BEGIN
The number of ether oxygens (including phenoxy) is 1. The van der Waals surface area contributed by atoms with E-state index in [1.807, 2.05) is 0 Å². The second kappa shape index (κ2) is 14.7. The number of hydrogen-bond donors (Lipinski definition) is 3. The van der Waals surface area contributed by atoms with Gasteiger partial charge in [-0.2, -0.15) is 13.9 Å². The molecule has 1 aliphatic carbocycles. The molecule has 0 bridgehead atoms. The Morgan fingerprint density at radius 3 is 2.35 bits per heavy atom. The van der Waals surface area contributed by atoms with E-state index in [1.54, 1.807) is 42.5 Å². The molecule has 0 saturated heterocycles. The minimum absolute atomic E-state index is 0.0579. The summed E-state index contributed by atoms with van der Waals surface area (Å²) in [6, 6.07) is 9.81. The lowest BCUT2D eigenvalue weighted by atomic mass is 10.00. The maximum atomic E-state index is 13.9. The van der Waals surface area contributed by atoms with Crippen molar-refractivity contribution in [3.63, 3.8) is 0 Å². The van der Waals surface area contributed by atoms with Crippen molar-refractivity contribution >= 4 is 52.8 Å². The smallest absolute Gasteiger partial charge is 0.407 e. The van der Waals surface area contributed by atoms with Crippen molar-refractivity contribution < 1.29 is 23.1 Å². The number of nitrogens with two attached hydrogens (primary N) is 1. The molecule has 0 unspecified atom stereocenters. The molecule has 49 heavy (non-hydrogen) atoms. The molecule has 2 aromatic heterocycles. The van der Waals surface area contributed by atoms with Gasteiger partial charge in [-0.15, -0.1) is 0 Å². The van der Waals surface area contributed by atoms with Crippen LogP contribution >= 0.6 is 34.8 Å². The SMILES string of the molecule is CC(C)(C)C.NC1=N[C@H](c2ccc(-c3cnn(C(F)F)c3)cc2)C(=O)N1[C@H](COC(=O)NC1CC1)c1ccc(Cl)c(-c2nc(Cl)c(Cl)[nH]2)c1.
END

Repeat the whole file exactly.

The number of ether oxygens (including phenoxy) is 1. The van der Waals surface area contributed by atoms with E-state index in [1.807, 2.05) is 0 Å². The second kappa shape index (κ2) is 14.7. The number of hydrogen-bond donors (Lipinski definition) is 3. The van der Waals surface area contributed by atoms with Gasteiger partial charge in [-0.2, -0.15) is 13.9 Å². The molecule has 1 aliphatic carbocycles. The molecule has 0 bridgehead atoms. The Morgan fingerprint density at radius 3 is 2.35 bits per heavy atom. The van der Waals surface area contributed by atoms with E-state index in [1.54, 1.807) is 42.5 Å². The molecule has 0 saturated heterocycles. The minimum absolute atomic E-state index is 0.0579. The summed E-state index contributed by atoms with van der Waals surface area (Å²) in [6, 6.07) is 9.81. The lowest BCUT2D eigenvalue weighted by atomic mass is 10.00. The maximum atomic E-state index is 13.9. The van der Waals surface area contributed by atoms with Crippen molar-refractivity contribution in [3.63, 3.8) is 0 Å². The van der Waals surface area contributed by atoms with Crippen molar-refractivity contribution >= 4 is 52.8 Å². The smallest absolute Gasteiger partial charge is 0.407 e. The van der Waals surface area contributed by atoms with Crippen molar-refractivity contribution < 1.29 is 23.1 Å². The number of nitrogens with two attached hydrogens (primary N) is 1. The molecule has 0 unspecified atom stereocenters. The molecule has 49 heavy (non-hydrogen) atoms. The molecule has 2 aromatic heterocycles. The van der Waals surface area contributed by atoms with Gasteiger partial charge in [-0.15, -0.1) is 0 Å². The van der Waals surface area contributed by atoms with Crippen LogP contribution >= 0.6 is 34.8 Å². The SMILES string of the molecule is CC(C)(C)C.NC1=N[C@H](c2ccc(-c3cnn(C(F)F)c3)cc2)C(=O)N1[C@H](COC(=O)NC1CC1)c1ccc(Cl)c(-c2nc(Cl)c(Cl)[nH]2)c1.